NBA star Dwyane Wade of the Miami Heat stopped by Florida's Marjory Stoneman Douglas High School on Wednesday to speak with students there who have been organizing for gun control since the Valentine's Day school shooting.
One of the 17 people killed, Joaquin Oliver, was a big fan of Wade's and was buried in his No. 3 jersey.
Wade has dedicated the rest of his season to Oliver's memory.
On Wednesday, stunned students at the Parkland school pulled out their phones as Wade toured through their cafeteria.
"I just wanted to stop by ... First of all, I’m so excited to be back in the city and the state," Wade said to massive cheers. "I just wanted to come here today and hopefully for a moment, for a second, bring a little of this — bring a little excitement.
"I just wanted to come and say I’m inspired by all of you," he continued.
"As someone out here in the public eye, I’m proud to say I’m from this state because of you guys and because of the future of this world because of you guys.
"So, I'll just say, thank you, man. MSD strong, all the way. Thank you all for the love."
BuzzFeed News has reached out to Wade's representatives for further comment.
Students expressed gratitude to Wade for visiting them and supporting their cause, and Wade — whose foundation provides services to children in the Chicago, South Florida, and the Milwaukee areas — said he was moved by their activism.
Earlier in the day, Secretary of Education Betsy DeVos also visited the high school, but students criticized her for refusing to answer questions about her stance on gun control in schools.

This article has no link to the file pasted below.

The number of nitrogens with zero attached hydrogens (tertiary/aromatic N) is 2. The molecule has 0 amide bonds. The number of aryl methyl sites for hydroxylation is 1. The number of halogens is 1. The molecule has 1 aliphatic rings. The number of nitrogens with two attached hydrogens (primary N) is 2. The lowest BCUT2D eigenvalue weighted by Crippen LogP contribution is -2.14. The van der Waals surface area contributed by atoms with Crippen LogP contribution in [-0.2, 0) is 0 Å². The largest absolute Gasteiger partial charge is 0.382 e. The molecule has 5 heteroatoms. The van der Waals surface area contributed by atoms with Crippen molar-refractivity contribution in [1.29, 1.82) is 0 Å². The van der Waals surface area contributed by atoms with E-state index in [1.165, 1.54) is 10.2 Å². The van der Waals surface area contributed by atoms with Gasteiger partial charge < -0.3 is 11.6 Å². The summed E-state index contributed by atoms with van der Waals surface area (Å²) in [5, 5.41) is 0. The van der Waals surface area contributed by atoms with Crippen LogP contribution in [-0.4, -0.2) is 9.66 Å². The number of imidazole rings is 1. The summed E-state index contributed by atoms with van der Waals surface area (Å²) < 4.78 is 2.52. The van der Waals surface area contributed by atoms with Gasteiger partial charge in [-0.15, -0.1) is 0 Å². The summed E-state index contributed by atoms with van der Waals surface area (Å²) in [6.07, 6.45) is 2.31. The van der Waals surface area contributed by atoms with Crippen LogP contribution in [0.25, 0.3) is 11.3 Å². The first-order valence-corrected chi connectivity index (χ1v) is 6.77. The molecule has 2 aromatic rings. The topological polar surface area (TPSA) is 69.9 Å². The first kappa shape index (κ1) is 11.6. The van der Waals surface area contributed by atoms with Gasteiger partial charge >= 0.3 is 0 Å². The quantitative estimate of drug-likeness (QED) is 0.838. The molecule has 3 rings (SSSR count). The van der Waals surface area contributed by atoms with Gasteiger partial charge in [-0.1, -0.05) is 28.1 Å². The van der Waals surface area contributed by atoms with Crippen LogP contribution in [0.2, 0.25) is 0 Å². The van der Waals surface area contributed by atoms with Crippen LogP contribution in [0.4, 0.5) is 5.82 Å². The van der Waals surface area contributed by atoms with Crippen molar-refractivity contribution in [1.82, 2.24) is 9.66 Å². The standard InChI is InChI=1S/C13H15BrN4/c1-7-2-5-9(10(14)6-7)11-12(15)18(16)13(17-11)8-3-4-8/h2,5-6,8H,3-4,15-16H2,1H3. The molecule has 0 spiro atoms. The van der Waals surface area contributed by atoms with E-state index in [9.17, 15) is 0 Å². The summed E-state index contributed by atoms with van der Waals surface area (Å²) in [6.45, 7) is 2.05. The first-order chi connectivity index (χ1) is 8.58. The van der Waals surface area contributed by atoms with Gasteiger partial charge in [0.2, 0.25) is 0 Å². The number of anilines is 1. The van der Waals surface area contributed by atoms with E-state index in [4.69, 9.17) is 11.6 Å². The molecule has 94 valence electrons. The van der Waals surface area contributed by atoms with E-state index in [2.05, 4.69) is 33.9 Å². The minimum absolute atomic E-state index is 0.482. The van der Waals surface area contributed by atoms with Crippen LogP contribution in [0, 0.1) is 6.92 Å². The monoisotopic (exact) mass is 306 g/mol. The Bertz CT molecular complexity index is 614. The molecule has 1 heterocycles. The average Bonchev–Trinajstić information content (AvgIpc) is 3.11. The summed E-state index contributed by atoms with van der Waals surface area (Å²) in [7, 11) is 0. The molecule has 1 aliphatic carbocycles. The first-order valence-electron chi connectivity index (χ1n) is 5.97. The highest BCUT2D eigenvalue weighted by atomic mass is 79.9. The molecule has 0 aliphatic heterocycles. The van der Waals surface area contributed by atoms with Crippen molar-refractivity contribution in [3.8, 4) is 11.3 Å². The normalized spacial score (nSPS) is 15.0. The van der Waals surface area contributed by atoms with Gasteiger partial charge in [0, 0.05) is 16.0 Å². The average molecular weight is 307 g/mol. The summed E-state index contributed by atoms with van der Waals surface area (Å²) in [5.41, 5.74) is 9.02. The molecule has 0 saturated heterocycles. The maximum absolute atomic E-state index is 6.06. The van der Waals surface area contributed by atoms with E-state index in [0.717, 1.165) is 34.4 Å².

"Dwyane Wade had a longer, more personable conversation with us than the secretary of education," Jaclyn Corin, 17, told BuzzFeed News.
"It is a clear display of how much some politicians truly care about us. It’s almost as if Trump sent DeVos here to make it 'seem' like the White House cares. He could’ve come to our school weeks ago himself when he visited Mar-a-Lago, but clearly he values golf over kids’ lives."
Corin also tweeted about the two visits.
Senior Julien Decoste, a close friend of Oliver's, said he knew his friend was "up there going crazy right now, so I know he’s happy."
It's not the first time Wade has found himself in the national spotlight over gun violence.
During the 2016 election, President Trump tweeted about the death of Wade's cousin in Chicago in a bid to win the support of black Americans.
"On one hand, your cousin's death is used as a ploy for political gain," Wade later said. "I was grateful that it started a conversation, but on the other hand, it just left a bad taste in my mouth because of what my family is dealing with."
Wade also connected the Parkland students' experiences with his own in Chicago, according to the Eagle Eye.
"Growing up in Chicago and seeing Chicago now today, I’m 36, and it hasn’t changed … it’s only gotten worse,” Wade said. "I understand the power of my voice ... I speak for the ones that don’t have a voice."
Seventeen people, including students and faculty, were killed in the Parkland school shooting. An earlier version of this post said they were all students.